Suzuki SX4 S-Cross
Typical price £14,848
Brand score 76%
Reviewed Oct 2013
Best Buy
Ride comfort:
4 out of 5
Handling & performance:
4 out of 5
Model reliability:
3 out of 5
On sale date:
Member exclusive
Boot space with seats up (litres):
Member exclusive
Combined mpg (best measured):
Member exclusive

A cabin that's more spacious than it looks and an impressive mpg means this compact SUV is worth considering.

Best used small SUVs and Crossovers

BMW X1 (2009-2015)
Typical price £8,629
Brand score 80%
Reviewed Oct 2009
Best Buy
Ride comfort:
4 out of 5
Handling & performance:
5 out of 5
Model reliability:
4 out of 5
On sale date:
Member exclusive
Boot space with seats up (litres):
Member exclusive
Combined mpg (best measured):
Member exclusive

This uncompromising compact SUV drives well though we wish it were a little smoother. There's plenty of space up front, but the rear seats suffer as does the boot.

Not found the car for you? Click to jump straight to all our small SUV and crossover reviews

And here are three small SUVs to avoid

The small SUV and crossover class is a relatively new one in motoring, but it has quickly become one of the most popular and is now responsible for some of the bestselling models in the UK.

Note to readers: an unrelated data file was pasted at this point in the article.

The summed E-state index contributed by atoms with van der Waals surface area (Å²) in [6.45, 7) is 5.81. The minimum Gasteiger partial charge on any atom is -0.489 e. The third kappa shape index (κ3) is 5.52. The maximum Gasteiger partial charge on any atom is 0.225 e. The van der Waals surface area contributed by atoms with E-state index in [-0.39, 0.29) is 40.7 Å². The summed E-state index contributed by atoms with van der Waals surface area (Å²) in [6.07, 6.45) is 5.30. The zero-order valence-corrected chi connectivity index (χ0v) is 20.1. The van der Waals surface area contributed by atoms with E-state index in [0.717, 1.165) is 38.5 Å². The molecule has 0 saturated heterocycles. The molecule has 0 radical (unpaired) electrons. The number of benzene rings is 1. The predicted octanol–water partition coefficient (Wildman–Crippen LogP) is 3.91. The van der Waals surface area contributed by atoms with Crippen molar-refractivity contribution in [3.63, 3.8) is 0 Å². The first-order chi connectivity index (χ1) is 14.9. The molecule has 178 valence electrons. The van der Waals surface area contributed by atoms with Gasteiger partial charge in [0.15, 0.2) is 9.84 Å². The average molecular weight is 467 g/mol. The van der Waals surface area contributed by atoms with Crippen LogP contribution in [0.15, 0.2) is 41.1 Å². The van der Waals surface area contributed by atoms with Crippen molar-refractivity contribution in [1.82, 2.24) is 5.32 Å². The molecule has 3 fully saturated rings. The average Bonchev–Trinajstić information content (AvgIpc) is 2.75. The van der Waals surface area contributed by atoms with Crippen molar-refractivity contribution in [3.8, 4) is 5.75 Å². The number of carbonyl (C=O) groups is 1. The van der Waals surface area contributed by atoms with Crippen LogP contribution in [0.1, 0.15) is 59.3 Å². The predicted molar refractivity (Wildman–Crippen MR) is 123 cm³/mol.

The boom in popularity meant every manufacturer wanted a slice of the action, releasing their own small SUVs with mixed results.  

Electronic stability control is vital on a tall car. Too many small SUVs and crossovers don't have it.

The high driving position is one of the major benefits of owning a crossover. It gives a commanding view of the road and helps make people feel safer while driving. Electronic stability control (ESC) is vital on a tall car to avoid body roll and to help the car feel stable round corners. Too many small SUVs either don’t have ESC or offer it as an optional extra, which means it could be missing from used models.

ESC factors into our safety checks. If it’s absent, we won’t recommend the car. 

Despite the SUV moniker, there are high expectations of how cheap a small SUV should be to run. Our testing found that crossover cars have one of the biggest disparities between the most and least-efficient models. 

Choose the right car, and you can expect up to 67.2mpg. But choose the wrong model and you’ll get just 21.9mpg – a difference of 45.3mpg.

Take a look at the models you should avoid.

Small SUVs and crossovers to avoid

Dacia Duster
Typical price £9,479
Brand score 40%
Reviewed Jan 2013
Don't buy
Ride comfort:
3 out of 5